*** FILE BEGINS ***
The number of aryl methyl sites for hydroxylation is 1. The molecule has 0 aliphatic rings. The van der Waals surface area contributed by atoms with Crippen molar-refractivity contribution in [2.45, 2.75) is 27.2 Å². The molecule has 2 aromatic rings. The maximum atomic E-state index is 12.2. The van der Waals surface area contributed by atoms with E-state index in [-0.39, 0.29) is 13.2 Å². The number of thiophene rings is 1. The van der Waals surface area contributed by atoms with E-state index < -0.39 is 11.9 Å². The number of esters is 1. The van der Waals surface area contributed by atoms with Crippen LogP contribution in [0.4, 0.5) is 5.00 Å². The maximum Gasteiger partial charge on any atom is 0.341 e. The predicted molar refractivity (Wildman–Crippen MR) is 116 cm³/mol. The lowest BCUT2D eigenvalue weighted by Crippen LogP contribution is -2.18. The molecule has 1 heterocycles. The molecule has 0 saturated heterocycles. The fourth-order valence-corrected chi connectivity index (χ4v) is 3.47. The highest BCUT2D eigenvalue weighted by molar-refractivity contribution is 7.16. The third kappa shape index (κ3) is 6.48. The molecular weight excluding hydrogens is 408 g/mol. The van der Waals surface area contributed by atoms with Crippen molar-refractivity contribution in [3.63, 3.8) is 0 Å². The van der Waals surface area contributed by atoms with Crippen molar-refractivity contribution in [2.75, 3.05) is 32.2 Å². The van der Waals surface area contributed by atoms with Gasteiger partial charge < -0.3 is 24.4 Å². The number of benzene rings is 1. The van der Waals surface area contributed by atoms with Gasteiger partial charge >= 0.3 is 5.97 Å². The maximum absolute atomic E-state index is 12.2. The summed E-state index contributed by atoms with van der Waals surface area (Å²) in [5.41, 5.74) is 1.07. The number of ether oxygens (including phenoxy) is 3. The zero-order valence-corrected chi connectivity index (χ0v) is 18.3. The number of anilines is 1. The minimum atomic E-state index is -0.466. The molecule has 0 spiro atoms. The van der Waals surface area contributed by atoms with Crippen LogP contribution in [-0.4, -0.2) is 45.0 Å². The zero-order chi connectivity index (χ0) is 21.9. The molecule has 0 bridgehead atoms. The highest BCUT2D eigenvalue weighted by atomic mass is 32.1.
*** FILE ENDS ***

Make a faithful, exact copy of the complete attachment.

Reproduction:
The number of aryl methyl sites for hydroxylation is 1. The molecule has 0 aliphatic rings. The van der Waals surface area contributed by atoms with Crippen molar-refractivity contribution in [2.45, 2.75) is 27.2 Å². The molecule has 2 aromatic rings. The maximum atomic E-state index is 12.2. The van der Waals surface area contributed by atoms with E-state index in [-0.39, 0.29) is 13.2 Å². The number of thiophene rings is 1. The van der Waals surface area contributed by atoms with E-state index < -0.39 is 11.9 Å². The number of esters is 1. The van der Waals surface area contributed by atoms with Crippen LogP contribution in [0.4, 0.5) is 5.00 Å². The maximum Gasteiger partial charge on any atom is 0.341 e. The predicted molar refractivity (Wildman–Crippen MR) is 116 cm³/mol. The lowest BCUT2D eigenvalue weighted by Crippen LogP contribution is -2.18. The molecule has 1 heterocycles. The molecule has 0 saturated heterocycles. The fourth-order valence-corrected chi connectivity index (χ4v) is 3.47. The highest BCUT2D eigenvalue weighted by molar-refractivity contribution is 7.16. The third kappa shape index (κ3) is 6.48. The molecular weight excluding hydrogens is 408 g/mol. The van der Waals surface area contributed by atoms with Crippen molar-refractivity contribution in [3.63, 3.8) is 0 Å². The van der Waals surface area contributed by atoms with Crippen molar-refractivity contribution in [2.75, 3.05) is 32.2 Å². The van der Waals surface area contributed by atoms with Gasteiger partial charge < -0.3 is 24.4 Å². The number of benzene rings is 1. The van der Waals surface area contributed by atoms with Gasteiger partial charge >= 0.3 is 5.97 Å². The maximum absolute atomic E-state index is 12.2. The summed E-state index contributed by atoms with van der Waals surface area (Å²) in [5.41, 5.74) is 1.07. The number of ether oxygens (including phenoxy) is 3. The zero-order valence-corrected chi connectivity index (χ0v) is 18.3. The number of anilines is 1. The minimum atomic E-state index is -0.466. The molecule has 0 spiro atoms. The van der Waals surface area contributed by atoms with Crippen LogP contribution in [-0.4, -0.2) is 45.0 Å². The zero-order chi connectivity index (χ0) is 21.9. The molecule has 0 bridgehead atoms. The highest BCUT2D eigenvalue weighted by atomic mass is 32.1.